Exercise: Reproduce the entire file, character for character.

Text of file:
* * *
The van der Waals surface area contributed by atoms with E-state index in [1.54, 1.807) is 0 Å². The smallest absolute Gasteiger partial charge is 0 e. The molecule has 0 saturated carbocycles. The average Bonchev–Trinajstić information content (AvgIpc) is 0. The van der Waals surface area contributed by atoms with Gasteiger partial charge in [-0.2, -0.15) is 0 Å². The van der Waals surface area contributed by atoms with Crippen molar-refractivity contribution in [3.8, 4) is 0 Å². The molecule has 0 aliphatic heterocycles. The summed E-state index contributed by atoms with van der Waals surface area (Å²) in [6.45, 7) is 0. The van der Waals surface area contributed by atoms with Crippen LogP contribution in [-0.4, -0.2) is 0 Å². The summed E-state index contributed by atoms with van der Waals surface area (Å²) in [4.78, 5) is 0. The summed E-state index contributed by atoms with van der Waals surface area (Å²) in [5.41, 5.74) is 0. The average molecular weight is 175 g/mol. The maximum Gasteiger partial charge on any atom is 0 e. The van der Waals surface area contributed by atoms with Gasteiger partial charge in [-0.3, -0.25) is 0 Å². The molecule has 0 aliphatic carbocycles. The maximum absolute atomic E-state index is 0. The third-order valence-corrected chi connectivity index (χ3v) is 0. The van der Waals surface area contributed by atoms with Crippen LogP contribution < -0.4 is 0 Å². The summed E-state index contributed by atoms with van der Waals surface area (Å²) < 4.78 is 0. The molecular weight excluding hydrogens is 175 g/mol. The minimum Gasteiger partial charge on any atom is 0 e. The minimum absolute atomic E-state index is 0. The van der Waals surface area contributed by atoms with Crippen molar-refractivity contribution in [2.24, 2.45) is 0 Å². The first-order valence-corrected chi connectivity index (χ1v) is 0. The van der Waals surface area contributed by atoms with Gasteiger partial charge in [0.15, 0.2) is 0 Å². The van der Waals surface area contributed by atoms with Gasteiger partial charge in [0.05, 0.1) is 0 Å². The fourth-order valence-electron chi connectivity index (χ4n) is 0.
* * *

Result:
The van der Waals surface area contributed by atoms with E-state index in [1.54, 1.807) is 0 Å². The smallest absolute Gasteiger partial charge is 0 e. The molecule has 0 saturated carbocycles. The average Bonchev–Trinajstić information content (AvgIpc) is 0. The van der Waals surface area contributed by atoms with Gasteiger partial charge in [-0.2, -0.15) is 0 Å². The van der Waals surface area contributed by atoms with Crippen molar-refractivity contribution in [3.8, 4) is 0 Å². The molecule has 0 aliphatic heterocycles. The summed E-state index contributed by atoms with van der Waals surface area (Å²) in [6.45, 7) is 0. The van der Waals surface area contributed by atoms with Crippen LogP contribution in [-0.4, -0.2) is 0 Å². The summed E-state index contributed by atoms with van der Waals surface area (Å²) in [4.78, 5) is 0. The summed E-state index contributed by atoms with van der Waals surface area (Å²) in [5.41, 5.74) is 0. The average molecular weight is 175 g/mol. The maximum Gasteiger partial charge on any atom is 0 e. The van der Waals surface area contributed by atoms with Gasteiger partial charge in [-0.3, -0.25) is 0 Å². The molecule has 0 aliphatic carbocycles. The maximum absolute atomic E-state index is 0. The third-order valence-corrected chi connectivity index (χ3v) is 0. The van der Waals surface area contributed by atoms with Crippen LogP contribution < -0.4 is 0 Å². The summed E-state index contributed by atoms with van der Waals surface area (Å²) < 4.78 is 0. The molecular weight excluding hydrogens is 175 g/mol. The minimum Gasteiger partial charge on any atom is 0 e. The minimum absolute atomic E-state index is 0. The van der Waals surface area contributed by atoms with Crippen molar-refractivity contribution in [2.24, 2.45) is 0 Å². The first-order valence-corrected chi connectivity index (χ1v) is 0. The van der Waals surface area contributed by atoms with Gasteiger partial charge in [0.15, 0.2) is 0 Å². The van der Waals surface area contributed by atoms with Gasteiger partial charge in [0.05, 0.1) is 0 Å². The fourth-order valence-electron chi connectivity index (χ4n) is 0.